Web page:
Friday, January 9, 2009
Poem: The Fires of War
The Fires of War
Your eyes are red, weepy and tired
from lack of sleep, and the smoke
of war lies grey and threatening
like a night fog, licked with flames,
tired, like an ancient warrior
on the plains of Troy, on that last day,
when, even certain of victory,
you are stooped with the exhaustion of defeat.
Nearby, others bristle with excitement,
their first victory, and the adrenaline
that courses through their young bodies,
feeling, for a moment, invincible, eternal in the moment,
and they wonder at your quiet, at the calm
that has marked you in this week of chaos,
not knowing the truth that will come:
that there is always another battle,
and that victory is more about preserving your soul
than the tides of war.
I always find it amazing where poems, or any creative work, comes from. This one for instance, began because as I looked at myself in the mirror this morning, I had exceptionally bloodshot eyes. So I decided to play with the image of bloodshot eyes to begin a poem. Somewhere in the process, I remembered this picture.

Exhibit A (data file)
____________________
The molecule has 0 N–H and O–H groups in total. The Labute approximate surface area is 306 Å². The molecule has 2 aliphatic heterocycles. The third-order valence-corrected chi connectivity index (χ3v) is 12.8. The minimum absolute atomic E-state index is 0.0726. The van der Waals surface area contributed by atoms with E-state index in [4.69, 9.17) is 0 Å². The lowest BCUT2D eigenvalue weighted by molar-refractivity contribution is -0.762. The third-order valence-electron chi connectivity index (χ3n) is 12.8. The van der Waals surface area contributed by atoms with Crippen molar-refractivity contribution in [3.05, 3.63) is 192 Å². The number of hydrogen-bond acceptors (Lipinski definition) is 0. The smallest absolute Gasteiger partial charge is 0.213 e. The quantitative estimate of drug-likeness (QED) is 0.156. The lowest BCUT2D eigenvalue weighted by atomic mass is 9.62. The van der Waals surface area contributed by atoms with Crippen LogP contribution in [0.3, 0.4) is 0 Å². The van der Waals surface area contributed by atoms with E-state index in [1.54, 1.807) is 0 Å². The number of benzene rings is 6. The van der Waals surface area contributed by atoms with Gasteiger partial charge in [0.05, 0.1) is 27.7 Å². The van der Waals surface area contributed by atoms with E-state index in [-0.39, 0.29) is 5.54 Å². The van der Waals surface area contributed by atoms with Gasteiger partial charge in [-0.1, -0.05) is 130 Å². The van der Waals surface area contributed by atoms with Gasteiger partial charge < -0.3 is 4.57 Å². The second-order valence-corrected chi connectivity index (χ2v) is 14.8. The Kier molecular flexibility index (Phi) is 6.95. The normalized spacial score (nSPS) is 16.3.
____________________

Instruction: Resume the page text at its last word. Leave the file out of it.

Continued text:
The picture goes back to November, when my small group at church gathered around bonfires of brush on the church property, for an evening of fellowship. It was about as far from war as you can get, but the fires, several of them burning in a row, reminded me of campfires in an ancient battle. This poem combines that mental image with a long contentious week at work ... and this poem seems to have emerged. Not at all where I started.
As always, you can click on the image for a larger version.